An earthquake of magnitude 6.4 on Richter Scale) struck the State of Maharashtra on September 30,1993 in the early morning at 0 3.54 hours. The epicenter of the earthquake was near village Killari in Latur district. The focal depth of the earthquake was about 15.00km below the surface of the earth. The earthquake was felt over long distances in the adjoining states of Andhra Pradesh and Karnataka also.

Seismic History of the Region

The region had a seismic history although geologically it was located in a stable continental region (SCR). Village Killari, which was the epicenter of the 1993 earthquake, had earlier also experienced tremors in 1962, 1967 and in 1983. In 1992, enhanced seismic activity was observed when 125 shocks took place between August and October, including one earthquake of magnitude 4.5 on October 18, 1992. Damage to houses took place even due to this earthquake shock of "slight" category. This was because most of the construction was done using locally available stones with only mud plaster to hold them.

Damage due to the Latur Earthquake of 1993

Heavy damages were reported from a localized area of 20 x 20 km around the epicenter. This earthquake is famous for huge devastation of stone houses in the rural areas.52, villages in the districts of Latur and Osmanabad were razed to the ground. In all about 29000 houses were destroyed, while another 170,000 houses received damages in varying proportions. Due to collapse of stone houses about 8000 people lost their lives and 16000 were. injured. Infrastructural damages were also very severe especially in the two worst affected districts of Latur and Osmanabad. School buildings were the worst affected and so were also the buildings of government departments and gram panchayats. Total infrastructural damage was estimated to be of the order of Rs. 22 crores at least.

Rescue and Relief

Response to the post-earthquake management was spontaneous and tremendous. Government of Maharashtra officials including the Chief Minister rushed to the affected area for making on· the spot assessment and to share the grief of, the community. To facilitate the smooth functioning and to avoid distraction of the administrative machinery, the Chief Minister camped in the nearby district. Assistance of Armed Forces was sought in search and rescue operations and to clear the debris. The Armed Forces also helped the civil administration in restoration of emergency services like communication, electricity and transportation systems. Gathering of very large number of sightseers hampered the relief and rescue operations. Death of a large number of people in villages created problems in disposal of dead bodies. Wood was not adequately available in the initial stages. The salvaged wood from the damaged houses was used for cremation of dead bodies. Mass cremations were carried out in open spaces, which created difficult condition for the grief-stricken people in the affected areas.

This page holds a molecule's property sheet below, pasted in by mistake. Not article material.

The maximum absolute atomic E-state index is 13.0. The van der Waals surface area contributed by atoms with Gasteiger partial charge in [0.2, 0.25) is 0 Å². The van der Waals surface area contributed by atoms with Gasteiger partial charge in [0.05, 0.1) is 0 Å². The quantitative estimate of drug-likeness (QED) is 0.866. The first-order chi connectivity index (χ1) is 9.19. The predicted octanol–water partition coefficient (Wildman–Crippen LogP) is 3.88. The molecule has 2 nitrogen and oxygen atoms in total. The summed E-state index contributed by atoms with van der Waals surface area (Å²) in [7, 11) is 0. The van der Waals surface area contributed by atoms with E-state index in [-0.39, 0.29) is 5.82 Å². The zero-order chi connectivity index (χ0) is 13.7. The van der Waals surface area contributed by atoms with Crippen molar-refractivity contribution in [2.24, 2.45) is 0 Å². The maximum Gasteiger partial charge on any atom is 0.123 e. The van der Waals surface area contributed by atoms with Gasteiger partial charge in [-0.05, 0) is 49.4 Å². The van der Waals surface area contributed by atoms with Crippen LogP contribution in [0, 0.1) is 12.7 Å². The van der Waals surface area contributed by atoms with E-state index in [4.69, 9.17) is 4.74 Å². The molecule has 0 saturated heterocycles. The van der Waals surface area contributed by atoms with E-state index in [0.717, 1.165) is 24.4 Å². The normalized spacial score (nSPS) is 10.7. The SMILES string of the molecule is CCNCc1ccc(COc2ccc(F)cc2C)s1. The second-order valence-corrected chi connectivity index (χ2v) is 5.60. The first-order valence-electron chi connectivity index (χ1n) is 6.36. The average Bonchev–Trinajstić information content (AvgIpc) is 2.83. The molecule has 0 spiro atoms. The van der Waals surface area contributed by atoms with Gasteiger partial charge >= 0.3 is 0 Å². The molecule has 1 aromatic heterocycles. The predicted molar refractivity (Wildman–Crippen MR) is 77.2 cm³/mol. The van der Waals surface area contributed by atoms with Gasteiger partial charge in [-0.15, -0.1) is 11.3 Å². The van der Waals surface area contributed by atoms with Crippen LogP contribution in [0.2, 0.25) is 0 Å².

People in the affected villages were not left even with roofs on their heads. Arrangements for temporary shelters were made in the vicinity of the destroyed villages. Similarly, arrangements for adequate supply of food, and potable water, were made. Army personnel helped the civil authorities in the emergency phase in an effective manner.

The Army succeeded in rescuing about 9000 people from the debris. In this situation, along with the treatment of injured, medical teams were deputed to take up the preventive measures against the spread of disease and epidemics. Provisions were made for temporary relief shelters, which were made up of Gil. (Galvanized Iron) sheeted roofs over bamboo or wooden frames. These shelters were provided to 30,000 (approx) families in Latur and Osmanabad, which were the worst affected.

The response of voluntary groups which came after the earthquake was indeed overwhelming. The immediate response groups mainly comprised local religious bodies and charitable trusts. They responded immediately by undertaking mass feeding programmes and free distribution of essential items such as clothes, utensils and other necessities. Prominent among such organizations were Akhil Maharashtra Jain Singh, Gurudwara Mandal, Seva Bhavi Sanstha and Gurudwara Siddha Peeth. Besides such groups, a number of local and international NGOs sent medical teams and supplies to the site.

Another category of organizations that played a vital role were those involved in developmental activities in different pans of the country. These organizations came forward to help the Government in long-term rehabilitation and reconstruction programmes, the organizations comprised religious and charitable agencies who in turn were provided with financial, infrastructure and research support by a number of private corporate houses, public sector organizations, and research and development agencies.

Rehabilitation of Affected Areas

The Maharashtra Reconstruction project was one of the most comprehensive mitigation projects ever taken up in the country. This earthquake is famous for the efforts of the Government of Maharashtra to rehabilitate the earthquake-affected area on a very large scale. The affected area was spread over 13 districts having more than 2 lakh houses with various levels of damage. After careful evaluation, the Government of Maharashtra rehabilitated 52 villages on new sites. More than 27000 houses were constructed in these villages in three different categories. The houses were allotted to the villagers based on the economic background of the households. The contribution from non-governmental organizations and the private sector was significant in this rehabilitation programme. Newly built villages have all the necessary functional facilities. The houses constructed adhered to the seismic building code requirements. A large number of houses were rebuilt on the old sites as well. Similarly, a very large number of houses were retrofitted and repaired for providing adequate and necessary seismic strength. In all about houses in 2400 villages were rebuilt, repaired or retrofitted.